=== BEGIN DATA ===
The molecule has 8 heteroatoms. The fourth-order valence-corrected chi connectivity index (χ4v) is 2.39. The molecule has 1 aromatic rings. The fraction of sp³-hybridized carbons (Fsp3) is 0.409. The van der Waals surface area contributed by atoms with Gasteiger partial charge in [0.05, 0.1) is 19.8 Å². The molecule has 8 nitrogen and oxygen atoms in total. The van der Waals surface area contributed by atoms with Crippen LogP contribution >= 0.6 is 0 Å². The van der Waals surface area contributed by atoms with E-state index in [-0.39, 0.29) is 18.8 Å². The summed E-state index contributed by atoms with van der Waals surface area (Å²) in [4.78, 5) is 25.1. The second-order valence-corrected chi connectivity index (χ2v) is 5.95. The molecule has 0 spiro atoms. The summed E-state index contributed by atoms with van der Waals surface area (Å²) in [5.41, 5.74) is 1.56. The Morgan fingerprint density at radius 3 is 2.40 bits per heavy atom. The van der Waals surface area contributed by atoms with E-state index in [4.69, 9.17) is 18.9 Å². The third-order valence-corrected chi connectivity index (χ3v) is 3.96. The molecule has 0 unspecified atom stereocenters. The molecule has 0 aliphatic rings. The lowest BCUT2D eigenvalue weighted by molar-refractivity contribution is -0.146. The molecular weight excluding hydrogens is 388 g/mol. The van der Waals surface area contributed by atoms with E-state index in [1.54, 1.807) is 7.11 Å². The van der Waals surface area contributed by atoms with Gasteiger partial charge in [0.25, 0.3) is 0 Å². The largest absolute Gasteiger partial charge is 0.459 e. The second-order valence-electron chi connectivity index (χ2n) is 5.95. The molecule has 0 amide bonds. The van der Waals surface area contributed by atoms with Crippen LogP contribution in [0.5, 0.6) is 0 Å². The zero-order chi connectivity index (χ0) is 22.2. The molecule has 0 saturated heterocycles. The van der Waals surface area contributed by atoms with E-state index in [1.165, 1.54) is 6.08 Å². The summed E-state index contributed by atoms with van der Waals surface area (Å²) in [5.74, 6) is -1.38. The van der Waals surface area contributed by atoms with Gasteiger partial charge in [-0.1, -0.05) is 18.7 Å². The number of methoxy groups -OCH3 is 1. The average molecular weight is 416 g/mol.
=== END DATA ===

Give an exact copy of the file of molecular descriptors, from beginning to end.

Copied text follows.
The molecule has 8 heteroatoms. The fourth-order valence-corrected chi connectivity index (χ4v) is 2.39. The molecule has 1 aromatic rings. The fraction of sp³-hybridized carbons (Fsp3) is 0.409. The van der Waals surface area contributed by atoms with Gasteiger partial charge in [0.05, 0.1) is 19.8 Å². The molecule has 8 nitrogen and oxygen atoms in total. The van der Waals surface area contributed by atoms with Crippen LogP contribution >= 0.6 is 0 Å². The van der Waals surface area contributed by atoms with E-state index in [-0.39, 0.29) is 18.8 Å². The summed E-state index contributed by atoms with van der Waals surface area (Å²) in [4.78, 5) is 25.1. The second-order valence-corrected chi connectivity index (χ2v) is 5.95. The molecule has 0 spiro atoms. The summed E-state index contributed by atoms with van der Waals surface area (Å²) in [5.41, 5.74) is 1.56. The Morgan fingerprint density at radius 3 is 2.40 bits per heavy atom. The van der Waals surface area contributed by atoms with E-state index in [4.69, 9.17) is 18.9 Å². The third-order valence-corrected chi connectivity index (χ3v) is 3.96. The molecule has 0 unspecified atom stereocenters. The molecule has 0 aliphatic rings. The lowest BCUT2D eigenvalue weighted by molar-refractivity contribution is -0.146. The molecular weight excluding hydrogens is 388 g/mol. The van der Waals surface area contributed by atoms with E-state index in [1.54, 1.807) is 7.11 Å². The van der Waals surface area contributed by atoms with Gasteiger partial charge in [0.25, 0.3) is 0 Å². The largest absolute Gasteiger partial charge is 0.459 e. The second-order valence-electron chi connectivity index (χ2n) is 5.95. The molecule has 0 amide bonds. The van der Waals surface area contributed by atoms with Crippen LogP contribution in [0.5, 0.6) is 0 Å². The zero-order chi connectivity index (χ0) is 22.2. The molecule has 0 saturated heterocycles. The van der Waals surface area contributed by atoms with E-state index in [1.165, 1.54) is 6.08 Å². The summed E-state index contributed by atoms with van der Waals surface area (Å²) in [5.74, 6) is -1.38. The van der Waals surface area contributed by atoms with Gasteiger partial charge in [-0.1, -0.05) is 18.7 Å². The number of methoxy groups -OCH3 is 1. The average molecular weight is 416 g/mol.